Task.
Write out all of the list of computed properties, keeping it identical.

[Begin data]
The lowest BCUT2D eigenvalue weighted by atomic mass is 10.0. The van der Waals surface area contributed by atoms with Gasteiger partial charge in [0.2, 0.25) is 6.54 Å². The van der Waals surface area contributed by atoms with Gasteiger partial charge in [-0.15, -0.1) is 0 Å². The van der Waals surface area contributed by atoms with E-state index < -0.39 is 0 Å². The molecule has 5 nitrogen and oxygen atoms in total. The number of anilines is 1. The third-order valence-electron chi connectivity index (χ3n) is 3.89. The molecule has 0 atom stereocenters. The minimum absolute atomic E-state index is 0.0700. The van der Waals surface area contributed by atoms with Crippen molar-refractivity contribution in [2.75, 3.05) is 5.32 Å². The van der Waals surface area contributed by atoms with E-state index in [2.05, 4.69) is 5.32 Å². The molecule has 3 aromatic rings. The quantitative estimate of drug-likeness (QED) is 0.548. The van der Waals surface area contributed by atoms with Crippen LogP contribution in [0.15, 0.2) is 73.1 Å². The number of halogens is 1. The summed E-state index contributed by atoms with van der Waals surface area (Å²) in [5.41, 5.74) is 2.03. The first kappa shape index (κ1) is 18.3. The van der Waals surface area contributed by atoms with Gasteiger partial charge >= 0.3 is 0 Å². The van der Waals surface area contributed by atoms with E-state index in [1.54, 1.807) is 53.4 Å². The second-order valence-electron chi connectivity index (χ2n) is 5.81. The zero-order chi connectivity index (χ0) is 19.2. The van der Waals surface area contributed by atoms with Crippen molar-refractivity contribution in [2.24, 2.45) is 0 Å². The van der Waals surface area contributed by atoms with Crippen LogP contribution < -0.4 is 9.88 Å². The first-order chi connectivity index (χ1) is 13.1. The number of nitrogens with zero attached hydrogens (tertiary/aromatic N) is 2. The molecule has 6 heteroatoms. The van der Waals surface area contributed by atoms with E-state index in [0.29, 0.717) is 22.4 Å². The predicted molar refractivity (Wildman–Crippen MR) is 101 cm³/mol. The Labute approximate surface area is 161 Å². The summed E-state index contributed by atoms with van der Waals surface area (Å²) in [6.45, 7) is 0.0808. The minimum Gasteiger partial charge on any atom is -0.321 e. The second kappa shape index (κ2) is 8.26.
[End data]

The lowest BCUT2D eigenvalue weighted by atomic mass is 10.0. The van der Waals surface area contributed by atoms with Gasteiger partial charge in [0.2, 0.25) is 6.54 Å². The van der Waals surface area contributed by atoms with Gasteiger partial charge in [-0.15, -0.1) is 0 Å². The van der Waals surface area contributed by atoms with E-state index < -0.39 is 0 Å². The molecule has 5 nitrogen and oxygen atoms in total. The number of anilines is 1. The third-order valence-electron chi connectivity index (χ3n) is 3.89. The molecule has 0 atom stereocenters. The minimum absolute atomic E-state index is 0.0700. The van der Waals surface area contributed by atoms with Crippen molar-refractivity contribution in [2.75, 3.05) is 5.32 Å². The van der Waals surface area contributed by atoms with E-state index in [2.05, 4.69) is 5.32 Å². The molecule has 3 aromatic rings. The quantitative estimate of drug-likeness (QED) is 0.548. The van der Waals surface area contributed by atoms with Crippen LogP contribution in [0.15, 0.2) is 73.1 Å². The number of halogens is 1. The summed E-state index contributed by atoms with van der Waals surface area (Å²) in [5.41, 5.74) is 2.03. The first kappa shape index (κ1) is 18.3. The van der Waals surface area contributed by atoms with Gasteiger partial charge >= 0.3 is 0 Å². The van der Waals surface area contributed by atoms with E-state index in [1.54, 1.807) is 53.4 Å². The second-order valence-electron chi connectivity index (χ2n) is 5.81. The zero-order chi connectivity index (χ0) is 19.2. The van der Waals surface area contributed by atoms with Crippen molar-refractivity contribution in [2.24, 2.45) is 0 Å². The van der Waals surface area contributed by atoms with Crippen LogP contribution < -0.4 is 9.88 Å². The first-order chi connectivity index (χ1) is 13.1. The number of nitrogens with zero attached hydrogens (tertiary/aromatic N) is 2. The molecule has 6 heteroatoms. The van der Waals surface area contributed by atoms with E-state index in [0.29, 0.717) is 22.4 Å². The predicted molar refractivity (Wildman–Crippen MR) is 101 cm³/mol. The Labute approximate surface area is 161 Å². The summed E-state index contributed by atoms with van der Waals surface area (Å²) in [6.45, 7) is 0.0808. The minimum Gasteiger partial charge on any atom is -0.321 e. The second kappa shape index (κ2) is 8.26.